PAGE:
The resumed inquest has also heard Surrey Police destroyed five boxes of police files “in error”.
Retired lawyer Alastair Logan, who represented the wrongly-jailed Guildford Four, said police had in effect seized private property and the basis they claimed for seizing the files needed to be legally examined.
He said the file covering 1967-74 that was apparently earmarked for destruction could be relevant to the inquest and to the history of the matter of the Guildford bombings, adding: “There appears to be no public oversight on what is happening.”
“That file could point to people other than the Guildford Four as potential culprits – we don’t know,” he said.
“What is contentious is if it were to indicate that advance knowledge could have prevented the offences – that would be extremely important to the coroner.”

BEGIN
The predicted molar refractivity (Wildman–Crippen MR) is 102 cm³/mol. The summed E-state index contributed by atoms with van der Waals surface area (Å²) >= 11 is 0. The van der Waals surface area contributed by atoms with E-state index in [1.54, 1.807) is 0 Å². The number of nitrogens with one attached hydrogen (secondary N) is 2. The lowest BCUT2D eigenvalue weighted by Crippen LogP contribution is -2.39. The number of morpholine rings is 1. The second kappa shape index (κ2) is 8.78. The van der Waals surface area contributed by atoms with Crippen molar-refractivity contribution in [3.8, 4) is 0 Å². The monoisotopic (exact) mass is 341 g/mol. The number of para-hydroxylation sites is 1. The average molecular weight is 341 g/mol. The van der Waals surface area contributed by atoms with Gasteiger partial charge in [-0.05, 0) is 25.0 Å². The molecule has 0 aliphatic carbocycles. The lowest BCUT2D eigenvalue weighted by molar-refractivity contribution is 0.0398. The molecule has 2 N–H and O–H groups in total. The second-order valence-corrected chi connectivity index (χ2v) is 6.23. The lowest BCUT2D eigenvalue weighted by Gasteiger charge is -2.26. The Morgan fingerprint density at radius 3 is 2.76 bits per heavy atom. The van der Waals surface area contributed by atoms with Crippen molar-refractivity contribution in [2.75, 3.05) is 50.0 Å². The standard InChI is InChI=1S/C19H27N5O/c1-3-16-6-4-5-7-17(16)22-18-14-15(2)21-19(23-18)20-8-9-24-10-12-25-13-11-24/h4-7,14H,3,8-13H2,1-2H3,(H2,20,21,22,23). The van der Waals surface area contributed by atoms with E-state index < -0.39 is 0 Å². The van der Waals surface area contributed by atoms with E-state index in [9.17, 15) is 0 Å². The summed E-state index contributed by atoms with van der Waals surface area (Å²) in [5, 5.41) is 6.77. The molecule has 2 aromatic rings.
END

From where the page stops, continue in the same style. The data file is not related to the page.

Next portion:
On that particular file, the full reason for withdrawal stated in the memo was: “Breach of GDPR and unknown if any are MoPI 1. This information will be destroyed under MoPi guideline when it has reached retention.”
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What we know about the Guildford pub bombings
The total number of files seized is not known but, of those listed as withdrawn, nine were requested by the BBC on 26 September when it was established many of Mr Bartlett’s files held at the archives were closed.
That request went to the Surrey History Centre but a revised request has since been submitted to Surrey Police to see day book entries from 1974.
The BBC has been seeking to view first-hand records of police activity on the night of the bombings after hearing claims of a discrepancy in timings by Charles King, whose son Rob, a reporter who went on to work for national newspapers, was on the scene and insisted the first explosion happened 20 minutes earlier than the time given.